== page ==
French was a 2011-12 fellow of the Open Society Foundations. Other awards include an honorary doctorate from the University of Maryland. He is a frequent contributor to the New York Review of Books, and since leaving the New York Times, he has also written occasional articles that newspaper, as well as for Atlantic magazine, Guardian Longreads, the Wall Street Journal (book reviews), The Times Literary Supplement, Bookforum and other publications.
French speaks French, Chinese, Spanish and Japanese.
Helen Benedict is a novelist and journalist specializing in social injustice, refugees, the effects of war on civilians and soldiers, and on violence against women. Her most recent writings, including the nonfiction book, "Map of Hope and Sorrow," have focused on Middle Eastern and African refugees trapped in camps in Greece, while her earlier work covered Iraqi refugees in the U.S., American women soldiers, and military sexual assault. In 2021, Benedict was awarded the 2021 PEN Jean Stein Grant for Literary Oral History (link is external) for her work on refugees, to be published in the novel, "The Good Deed," and published in the nonfiction book, "Map of Hope and Sorrow: Stories of Refugees Trapped in Greece." (Footnote Press, 2022).
Benedict is credited with breaking the story about the epidemic of sexual assault of military women serving in the Iraq and Afghanistan wars. Her work on refugees include articles published in 2019-2021 in The New York Times, The Nation, Slate, and Guernica; while her work on war is reflected in her novel, "Wolf Season," (2017, Bellevue), her previous novel “Sand Queen” (2011, Soho Press) and her non- fiction book, "The Lonely Soldier: The Private War of Women Serving in Iraq," (2009 and 2010, Beacon Press), which won her the Ida B. Wells Award for Bravery in Journalism in 2013. Benedict was also named one of the “21 Leaders for the 21st Century” by Women’s eNews. In 2015, she was a finalist for the U.K. Liberty Human Rights Arts Award for her play, “The Lonely Soldier Monologues.” Her work has also won the EMMA (Exceptional Merit in Media Award) from the National Women's Political Caucus, the Ken Book Award from the National Alliance on Mental Illness and the James Aronson Award for Social Justice Journalism.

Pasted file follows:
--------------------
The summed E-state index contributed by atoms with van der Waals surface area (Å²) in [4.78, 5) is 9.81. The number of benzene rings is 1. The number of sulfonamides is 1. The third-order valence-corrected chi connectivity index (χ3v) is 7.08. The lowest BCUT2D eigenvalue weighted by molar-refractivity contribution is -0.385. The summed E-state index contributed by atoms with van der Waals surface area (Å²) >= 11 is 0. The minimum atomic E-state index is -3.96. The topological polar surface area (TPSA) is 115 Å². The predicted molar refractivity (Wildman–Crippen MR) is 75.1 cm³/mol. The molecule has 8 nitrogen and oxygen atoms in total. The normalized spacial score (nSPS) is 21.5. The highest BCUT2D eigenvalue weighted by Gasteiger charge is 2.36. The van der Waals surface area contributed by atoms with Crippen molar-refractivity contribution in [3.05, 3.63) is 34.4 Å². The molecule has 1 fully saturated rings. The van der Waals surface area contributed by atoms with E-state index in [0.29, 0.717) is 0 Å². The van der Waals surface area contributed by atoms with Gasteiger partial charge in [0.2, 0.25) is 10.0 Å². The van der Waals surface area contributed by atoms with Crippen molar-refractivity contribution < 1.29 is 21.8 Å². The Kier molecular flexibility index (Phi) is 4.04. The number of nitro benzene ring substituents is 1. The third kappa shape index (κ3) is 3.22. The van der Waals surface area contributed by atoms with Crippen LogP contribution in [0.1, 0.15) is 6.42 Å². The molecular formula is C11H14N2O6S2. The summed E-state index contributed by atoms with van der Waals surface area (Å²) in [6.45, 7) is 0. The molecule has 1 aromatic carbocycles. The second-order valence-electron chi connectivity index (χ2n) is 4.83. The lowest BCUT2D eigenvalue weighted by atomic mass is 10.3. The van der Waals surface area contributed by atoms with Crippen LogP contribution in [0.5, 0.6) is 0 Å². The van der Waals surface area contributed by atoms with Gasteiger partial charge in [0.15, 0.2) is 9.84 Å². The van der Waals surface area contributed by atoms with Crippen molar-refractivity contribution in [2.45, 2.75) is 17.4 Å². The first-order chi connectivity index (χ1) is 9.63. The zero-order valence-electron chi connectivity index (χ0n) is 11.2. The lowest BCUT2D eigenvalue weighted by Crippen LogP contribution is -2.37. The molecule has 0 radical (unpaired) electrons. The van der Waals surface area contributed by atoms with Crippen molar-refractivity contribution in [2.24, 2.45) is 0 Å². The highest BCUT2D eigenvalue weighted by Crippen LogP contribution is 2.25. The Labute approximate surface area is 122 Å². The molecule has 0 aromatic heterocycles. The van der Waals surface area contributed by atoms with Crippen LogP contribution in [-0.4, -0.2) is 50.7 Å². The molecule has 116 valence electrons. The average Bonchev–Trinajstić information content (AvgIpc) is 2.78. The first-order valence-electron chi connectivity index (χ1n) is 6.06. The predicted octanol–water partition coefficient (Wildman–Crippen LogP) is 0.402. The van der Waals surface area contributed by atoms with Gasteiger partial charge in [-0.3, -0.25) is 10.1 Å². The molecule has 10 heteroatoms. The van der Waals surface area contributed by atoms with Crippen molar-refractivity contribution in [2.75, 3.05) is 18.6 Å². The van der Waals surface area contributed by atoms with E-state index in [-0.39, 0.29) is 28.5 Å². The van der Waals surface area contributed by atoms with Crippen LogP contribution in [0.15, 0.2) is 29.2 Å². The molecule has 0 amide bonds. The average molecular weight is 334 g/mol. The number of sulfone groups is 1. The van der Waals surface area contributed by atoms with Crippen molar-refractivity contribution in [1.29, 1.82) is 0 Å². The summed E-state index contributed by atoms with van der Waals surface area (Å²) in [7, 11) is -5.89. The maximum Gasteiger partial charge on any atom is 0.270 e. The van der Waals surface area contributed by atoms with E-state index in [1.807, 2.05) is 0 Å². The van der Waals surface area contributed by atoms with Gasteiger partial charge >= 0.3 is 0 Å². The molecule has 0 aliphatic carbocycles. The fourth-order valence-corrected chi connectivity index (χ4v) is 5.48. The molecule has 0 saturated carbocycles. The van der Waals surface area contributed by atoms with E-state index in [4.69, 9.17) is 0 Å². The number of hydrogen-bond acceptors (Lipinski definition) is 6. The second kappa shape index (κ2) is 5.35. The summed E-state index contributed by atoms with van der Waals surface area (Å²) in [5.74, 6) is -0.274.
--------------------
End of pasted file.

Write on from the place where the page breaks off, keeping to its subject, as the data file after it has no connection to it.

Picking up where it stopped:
Benedict's non-fiction book, “The Lonely Soldier,” led to a class-action suit against the Pentagon on behalf of women and men who were sexually assaulted in the military and also inspired the 2012 Oscar- nominated documentary about sexual assault in the military, “The Invisible War.” Her earlier book, “Virgin or Vamp: How the Press Covers Sex Crimes” is widely taught in journalism and law schools and has helped to change the way several newspapers cover sexual assault, while her book, “Recovery: How to Survive Sexual Assault” is used by rape crisis centers around the country. She has testified twice to Congress as an expert on sexual assault in the military.
Gregory Khalil is the co-founder and President of Telos, a Washington D.C.-based non-profit that equips American leaders and their communities to better engage seemingly intractable conflict. Much of Telos’ work has centered on the role of faith leaders and culture shapers in America’s relationship to Israel/Palestine and the broader Middle East. Prior to founding Telos, Greg was a legal and communications adviser to Palestinian leaders on peace negotiations with Israel. Greg is also a founding member and chair of the board of directors of Narrative 4, a global non-profit that seeks to use story and media to cultivate empathy across divides. He has lectured internationally and his writing has appeared in The New York Times and The Review of Faith & International Affairs. Greg is a graduate of the University of California, Los Angeles and Yale Law School.